As zeal went, however, Cameron would hit his niche that year, starring as journalist Buck Williams in the apocalyptic opus "Left Behind" (2000), with Noble in a supporting role. The movie franchise would follow the adventures of not-quite-faithful-enough Christians left on Earth after the Rapture (the ascent of the pure to heaven), based on the same-named books by Christian Reconstructionist Tim LaHaye, which had reflected the reinterpreted myth of right wing American Christians by trading on their worst/best-case scenario: the anti-Christ ushering in the End Times by becoming U.N. Secretary General and seeking to create a "one-world" government. Noble read the first book and became so enthused, she spurred Cameron to seek funding for a film adaptation. The Christian-run Cloud Ten Pictures eventually backed the picture. Universally panned in mainstream media, the movie cost $18 million to make and made only $4 million in initial release, though it would do considerably better with its core market in DVD release. Cameron would return in two sequels: "Left Behind: Tribulation Force" (2002) and "Left Behind: World at War" (2005), which would follow Buck Williams and others as they rally kindred spirits against the machinations of the anti-Christ. The "Left Behind" imprimatur dovetailed neatly with Cameron's partnership with Ray Comfort, a New Zealand-born evangelist in Bellflower, CA, which in 2002 manifested in a broadcast/video ministry overtly dedicated to proselytizing people on the errors of modernity to help save them from a distinctly medieval interpretation of Hell.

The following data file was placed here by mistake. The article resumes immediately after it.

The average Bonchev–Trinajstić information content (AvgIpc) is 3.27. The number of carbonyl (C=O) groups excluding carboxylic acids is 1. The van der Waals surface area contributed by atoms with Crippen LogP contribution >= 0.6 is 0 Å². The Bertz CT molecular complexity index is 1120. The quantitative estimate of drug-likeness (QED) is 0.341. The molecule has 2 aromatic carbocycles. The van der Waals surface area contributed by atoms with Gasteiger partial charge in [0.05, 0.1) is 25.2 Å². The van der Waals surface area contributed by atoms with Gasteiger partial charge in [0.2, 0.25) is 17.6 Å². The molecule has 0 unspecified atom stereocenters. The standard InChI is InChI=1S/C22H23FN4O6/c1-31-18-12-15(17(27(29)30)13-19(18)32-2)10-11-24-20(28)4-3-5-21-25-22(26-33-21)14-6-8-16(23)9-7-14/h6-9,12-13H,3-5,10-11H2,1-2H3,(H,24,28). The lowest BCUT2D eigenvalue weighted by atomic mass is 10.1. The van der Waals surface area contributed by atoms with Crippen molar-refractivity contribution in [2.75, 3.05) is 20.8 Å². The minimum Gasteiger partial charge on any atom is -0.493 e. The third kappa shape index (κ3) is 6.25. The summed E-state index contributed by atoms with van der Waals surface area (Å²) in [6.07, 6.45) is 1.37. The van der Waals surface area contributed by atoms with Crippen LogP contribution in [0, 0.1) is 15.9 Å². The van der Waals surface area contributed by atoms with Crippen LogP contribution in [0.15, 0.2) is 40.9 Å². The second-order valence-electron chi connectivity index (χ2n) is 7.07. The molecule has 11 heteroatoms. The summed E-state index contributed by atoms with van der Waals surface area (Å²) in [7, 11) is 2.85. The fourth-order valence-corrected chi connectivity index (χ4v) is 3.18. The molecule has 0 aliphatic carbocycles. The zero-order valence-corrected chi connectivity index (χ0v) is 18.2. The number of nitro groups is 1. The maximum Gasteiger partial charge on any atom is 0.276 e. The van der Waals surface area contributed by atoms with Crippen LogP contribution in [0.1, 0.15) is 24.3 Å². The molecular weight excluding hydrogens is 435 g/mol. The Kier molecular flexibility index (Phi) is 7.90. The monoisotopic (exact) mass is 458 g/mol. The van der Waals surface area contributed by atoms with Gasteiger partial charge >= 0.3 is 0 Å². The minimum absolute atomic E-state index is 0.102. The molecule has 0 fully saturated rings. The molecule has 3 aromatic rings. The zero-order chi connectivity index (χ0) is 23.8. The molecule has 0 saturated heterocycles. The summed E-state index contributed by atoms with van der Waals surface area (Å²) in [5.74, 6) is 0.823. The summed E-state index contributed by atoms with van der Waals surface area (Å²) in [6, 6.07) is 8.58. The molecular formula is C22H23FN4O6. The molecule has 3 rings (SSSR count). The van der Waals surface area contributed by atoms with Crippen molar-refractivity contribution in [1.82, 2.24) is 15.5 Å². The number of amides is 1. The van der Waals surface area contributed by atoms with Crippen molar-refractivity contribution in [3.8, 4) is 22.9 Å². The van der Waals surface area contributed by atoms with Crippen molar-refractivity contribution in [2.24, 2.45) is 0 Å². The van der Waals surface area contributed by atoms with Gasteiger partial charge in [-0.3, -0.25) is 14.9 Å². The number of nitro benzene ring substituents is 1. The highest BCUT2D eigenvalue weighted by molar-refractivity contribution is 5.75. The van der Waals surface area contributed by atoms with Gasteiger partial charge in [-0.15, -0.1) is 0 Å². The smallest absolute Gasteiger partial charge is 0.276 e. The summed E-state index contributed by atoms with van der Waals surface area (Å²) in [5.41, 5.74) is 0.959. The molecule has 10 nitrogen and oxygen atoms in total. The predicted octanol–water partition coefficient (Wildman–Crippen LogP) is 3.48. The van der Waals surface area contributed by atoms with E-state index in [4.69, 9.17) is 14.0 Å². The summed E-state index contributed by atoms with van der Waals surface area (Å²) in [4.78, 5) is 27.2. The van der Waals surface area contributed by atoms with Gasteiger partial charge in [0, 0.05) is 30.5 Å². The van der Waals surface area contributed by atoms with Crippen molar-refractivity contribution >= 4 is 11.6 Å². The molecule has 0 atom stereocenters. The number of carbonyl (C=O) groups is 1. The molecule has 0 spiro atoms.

Comfort and Cameron, serving as wide-eyed second-banana, began "The Way of the Master" (2003- ). Dubbed a "Christian reality show" and carried in syndication and on the evangelical Trinity Broadcasting Network, it followed the two using "everyday" material examples to attempt to debunk science and atheism and prove God's existence. In one notorious case of the latter, Comfort made the case by showing how a banana, "the atheist's nightmare," was all-too-perfectly, thus divinely, designed to fit the hand and the mouth, notwithstanding man's decades of hybridized cultivation of the cash crop, nor God's presumptive forsaking of other, less aesthetically convenient fruits. The segment became a viral video and prompted such a fusillade of derision that Comfort later made a public retraction of the lesson. The show would go on to win awards from the National Religious Broadcasters Trade Association. Cameron returned briefly to the Seaver clan with "Growing Pains: Return of the Seavers" (2004), in which the Seaver kids' own families converged on the old homestead as the parents mulled what to do in their retirement.